Do you also wish to go away?
It might be the saddest line in all of scripture. But it has its comforts too.
We like to wring our hands about the declining church, but it even happened in Jesus’ day. The crowd following Jesus seemed so big, he fed 5000 men plus the women and children. It seemed so determined, they chased him back and forth and around and around the sea of Galilee. They followed him into the wilderness, they sat in the pastures to listen. Now, back at home in his own synagogue in Capernaum, they are almost gone, only twelve remain of the thousands.
It isn’t that Jesus was unwelcoming. Jesus never turned anyone away. Jesus welcomed sinners, and tax collectors, Romans, Greeks, Samaritans. He invited them all in. Jesus welcomed everybody, and still his gathering dwindled almost to nothing.
“Do you also wish to go away?” he asked them.
One really couldn’t blame them if they had left. It seems like Jesus was actually trying to get the crowds to leave. In other places through the Gospel and New Testament, Jesus offers his Body to be broken and shared. The Greek word is soma. Here he offers his flesh, sarx, as bread from heaven. In other places, Jesus and others speak of eating his body, using the usual Greek word phago. Here the word Jesus is using for ‘eat’ is trogo, which implies to chew or crunch up or eat noisily. Bible translators are too polite. It may be closer to the meaning to say, “Those who smack their lips while they munch my meat will live for ever.” It’s no wonder people were leaving.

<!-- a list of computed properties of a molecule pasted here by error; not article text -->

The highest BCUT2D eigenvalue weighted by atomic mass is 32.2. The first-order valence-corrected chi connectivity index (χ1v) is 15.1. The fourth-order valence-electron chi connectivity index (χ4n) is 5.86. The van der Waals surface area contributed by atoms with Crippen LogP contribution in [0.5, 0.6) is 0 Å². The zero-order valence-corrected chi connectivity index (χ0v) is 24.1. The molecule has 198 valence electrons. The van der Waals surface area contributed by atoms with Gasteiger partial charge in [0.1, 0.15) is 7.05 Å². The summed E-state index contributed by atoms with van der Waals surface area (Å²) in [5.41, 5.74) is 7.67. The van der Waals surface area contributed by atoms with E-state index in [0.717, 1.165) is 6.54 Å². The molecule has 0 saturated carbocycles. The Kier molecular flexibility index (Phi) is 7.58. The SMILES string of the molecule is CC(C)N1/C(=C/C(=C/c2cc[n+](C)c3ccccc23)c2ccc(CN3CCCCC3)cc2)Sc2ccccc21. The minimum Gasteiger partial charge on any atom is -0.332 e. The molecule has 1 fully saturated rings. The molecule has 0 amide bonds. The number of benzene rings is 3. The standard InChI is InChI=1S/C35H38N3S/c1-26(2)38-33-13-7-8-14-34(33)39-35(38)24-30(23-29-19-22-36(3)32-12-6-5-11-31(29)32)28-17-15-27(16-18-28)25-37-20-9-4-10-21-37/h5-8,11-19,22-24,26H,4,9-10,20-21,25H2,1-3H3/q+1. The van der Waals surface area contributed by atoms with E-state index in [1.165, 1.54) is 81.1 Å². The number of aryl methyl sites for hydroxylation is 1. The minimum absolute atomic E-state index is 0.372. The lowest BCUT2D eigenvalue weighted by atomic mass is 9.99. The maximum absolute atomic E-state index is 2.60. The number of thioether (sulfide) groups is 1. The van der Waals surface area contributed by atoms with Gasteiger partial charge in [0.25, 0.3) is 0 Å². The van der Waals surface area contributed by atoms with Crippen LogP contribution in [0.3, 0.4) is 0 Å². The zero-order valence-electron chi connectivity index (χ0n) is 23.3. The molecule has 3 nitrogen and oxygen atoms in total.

Here, as we get to the end of this series of teachings, he adds blood to the mixture. “Those who eat my flesh and drink my blood abide in me and I in them. “ To abstain from blood, though, is one of the oldest commandments of Torah. From God’s first covenant with Noah, even though humans were then first allowed to eat meat, blood was forbidden. From the beginning blood was synonymous with life, and life could only be returned to God. To hear Jesus offering both flesh and blood was beyond the pale. It wasn’t that they thought Jesus was espousing cannibalism, they weren’t stupid, but he was confusing at best and deeply offensive at worst, and the crowds left.
So what was the difference between these twelve and the other 5000? They were looking for different things.
As Joshua and the Israelites at last entered the promised land, Joshua told them, “Choose this day whom you will serve.” Choose the Lord, choose the gods we encountered these 40 years, or choose the gods of the land we are entering, but choose. Joshua was wise to demand that choice. Because if we don’t serve a higher cause, we serve only ourselves.
Let’s remember why the crowds followed. Some of them wanted more bread. He had fed them, and they wanted more. You can’t blame them for that, but feeding not what Jesus came to do. John tells us that others followed because they wanted to use him to kick out the Romans and make Judea great again. You can’t blame them for wanting freedom, but that’s not what Jesus came to do. Others wanted signs, they liked being amazed at the miracles and teachings. You can’t blame them for wanting to be entertained, but that isn’t what Jesus came to do. The scribes wanted scholarly debate, others were curious to see what the fuss was all about, some wanted to be healed, some wanted to be with their friends and part of the crowd.